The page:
WhatsApp’s Encryption Policy Is ‘Unacceptable’: British MP
Amber Rudd has summoned WhatsApp and other tech companies to London talk about the encryption challenges
British Home Secretary Amber Rudd wants WhatsApp and other encrypted messaging services to allow access to authorities investigating the recent London terror attack, calling it “completely unacceptable” that the government could not see texts protected by end-to-end encryption.
“We need to make sure that organizations like WhatsApp, and there are plenty of others like that, don’t provide a secret place for terrorists to communicate with each other,” said Rudd on the BBC Andrew Marr show. “It used to be that people would steam open envelopes or just listen in on phones when they wanted to find out what people were doing, legally, through warrantry.”
Rudd said that she had summoned the leaders of tech companies — including WhatsApp, Google, Twitter and Facebook as well as smaller companies like Telegram — to a March 30 meeting on the issue.
Rudd’s statements came after it was reported that Khalid Masood sent an encrypted WhatsApp message to an unknown person in the minutes before he carried out the Wednesday terrorist rampage on Westminster Bridge. Masood used a rented SUV to ram into a crowded London tourist spot, killing three pedestrians and one police officer. Masood was shot dead at the scene.
Police have arrested 12 people in the investigation, including a 30-year-old man in Birmingham — Masood’s town of residence — on Sunday on suspicion of preparing terrorist acts, the BBC reported.
WhatsApp, which is owned by Facebook and has a billion users worldwide, states that protecting private communication is one of its “core beliefs.” A spokeswoman from the company said that she was “horrified at the attack” and that she was co-operating with the investigation. But cybersecurity experts say that the police will be expected to hack into the messages independently, according to a report in the Telegraph.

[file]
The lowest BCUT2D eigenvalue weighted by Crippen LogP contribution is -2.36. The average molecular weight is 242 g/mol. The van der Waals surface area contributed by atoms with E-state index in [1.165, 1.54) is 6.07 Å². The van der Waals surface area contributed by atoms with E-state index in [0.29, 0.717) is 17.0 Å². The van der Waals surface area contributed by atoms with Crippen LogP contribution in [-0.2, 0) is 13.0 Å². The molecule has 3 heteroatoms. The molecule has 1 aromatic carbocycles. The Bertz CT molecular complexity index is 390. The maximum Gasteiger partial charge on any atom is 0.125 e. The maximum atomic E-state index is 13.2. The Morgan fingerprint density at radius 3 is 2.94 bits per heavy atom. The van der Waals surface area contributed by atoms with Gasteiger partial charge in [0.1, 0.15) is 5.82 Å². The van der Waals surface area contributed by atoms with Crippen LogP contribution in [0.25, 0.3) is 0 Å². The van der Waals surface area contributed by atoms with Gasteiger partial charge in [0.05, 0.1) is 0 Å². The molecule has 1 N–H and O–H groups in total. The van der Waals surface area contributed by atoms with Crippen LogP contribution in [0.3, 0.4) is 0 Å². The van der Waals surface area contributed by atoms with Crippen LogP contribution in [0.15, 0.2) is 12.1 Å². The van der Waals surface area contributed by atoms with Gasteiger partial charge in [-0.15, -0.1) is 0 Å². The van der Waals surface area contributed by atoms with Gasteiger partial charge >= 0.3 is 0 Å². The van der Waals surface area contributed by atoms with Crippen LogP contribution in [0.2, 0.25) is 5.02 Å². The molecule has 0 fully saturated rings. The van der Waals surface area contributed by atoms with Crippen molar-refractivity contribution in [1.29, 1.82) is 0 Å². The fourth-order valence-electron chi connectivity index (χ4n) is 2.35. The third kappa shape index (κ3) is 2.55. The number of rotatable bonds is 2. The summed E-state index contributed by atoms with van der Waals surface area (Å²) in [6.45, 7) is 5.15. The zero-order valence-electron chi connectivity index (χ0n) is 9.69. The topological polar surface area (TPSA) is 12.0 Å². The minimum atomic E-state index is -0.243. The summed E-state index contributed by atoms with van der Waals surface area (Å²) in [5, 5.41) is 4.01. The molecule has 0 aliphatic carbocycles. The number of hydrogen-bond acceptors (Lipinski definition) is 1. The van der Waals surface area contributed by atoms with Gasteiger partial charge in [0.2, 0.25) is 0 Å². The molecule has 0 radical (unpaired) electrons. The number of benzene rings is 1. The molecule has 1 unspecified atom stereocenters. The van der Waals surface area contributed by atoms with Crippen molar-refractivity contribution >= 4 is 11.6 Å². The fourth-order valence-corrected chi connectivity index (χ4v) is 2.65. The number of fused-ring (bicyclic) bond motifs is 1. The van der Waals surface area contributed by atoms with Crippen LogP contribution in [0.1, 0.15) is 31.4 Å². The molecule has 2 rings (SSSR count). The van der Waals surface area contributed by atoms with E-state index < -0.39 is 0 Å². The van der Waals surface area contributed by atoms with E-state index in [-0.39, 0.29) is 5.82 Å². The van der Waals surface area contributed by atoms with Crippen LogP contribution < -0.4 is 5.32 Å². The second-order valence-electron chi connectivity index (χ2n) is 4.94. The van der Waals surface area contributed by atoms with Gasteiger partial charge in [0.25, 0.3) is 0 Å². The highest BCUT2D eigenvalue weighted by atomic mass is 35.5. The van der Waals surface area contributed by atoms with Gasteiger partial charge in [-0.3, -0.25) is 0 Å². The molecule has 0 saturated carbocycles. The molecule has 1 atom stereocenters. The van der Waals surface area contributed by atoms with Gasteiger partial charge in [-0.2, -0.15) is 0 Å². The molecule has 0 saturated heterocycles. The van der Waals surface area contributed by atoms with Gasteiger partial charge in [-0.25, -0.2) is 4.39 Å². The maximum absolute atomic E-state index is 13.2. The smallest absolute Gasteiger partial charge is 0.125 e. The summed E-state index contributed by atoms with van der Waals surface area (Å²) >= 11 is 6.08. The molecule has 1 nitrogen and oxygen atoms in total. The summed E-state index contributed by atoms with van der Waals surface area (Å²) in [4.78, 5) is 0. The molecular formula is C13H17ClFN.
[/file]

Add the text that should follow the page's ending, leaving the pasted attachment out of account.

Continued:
Rudd’s demands from tech companies have also drawn ire from privacy advocates who argue that providing a backdoor to governments could have dangerous consequences.
“Compelling companies to put backdoors into encrypted services would make millions of ordinary people less secure online. We all rely on encryption to protect our ability to communicate, shop and bank safely,” said Jim Killock, the executive director of Open Rights Group, an internet privacy organization.
Police believe Masood, 52, acted alone, but are probing his digital trail and social media networks in order to establish a motive behind the attack.
What they know is that the British-born Masood had been previously been convicted for violent crimes in the U.K. and spent time in prison. He was a Muslim convert who worked as an English teacher in Saudi Arabia, and returned there in 2015 on a visa for religious pilgrimage.
ISIS, which has been losing ground in Iraq and Syria, claimed Masood was a “soldier” carrying out the group’s mission to attack Western countries. There has been no previously-recorded revelation from Masood or indication that he was swayed by ISIS propaganda to act.
“Even if he acted alone in the preparation, we need to establish with absolute clarity why he did these unspeakable acts to bring reassurance to Londoners,” said senior counter-terrorism officer Neil Basu on Saturday night.
“We must all accept that there is a possibility we will never understand why he did this. That understanding may have died with him,” Basu added.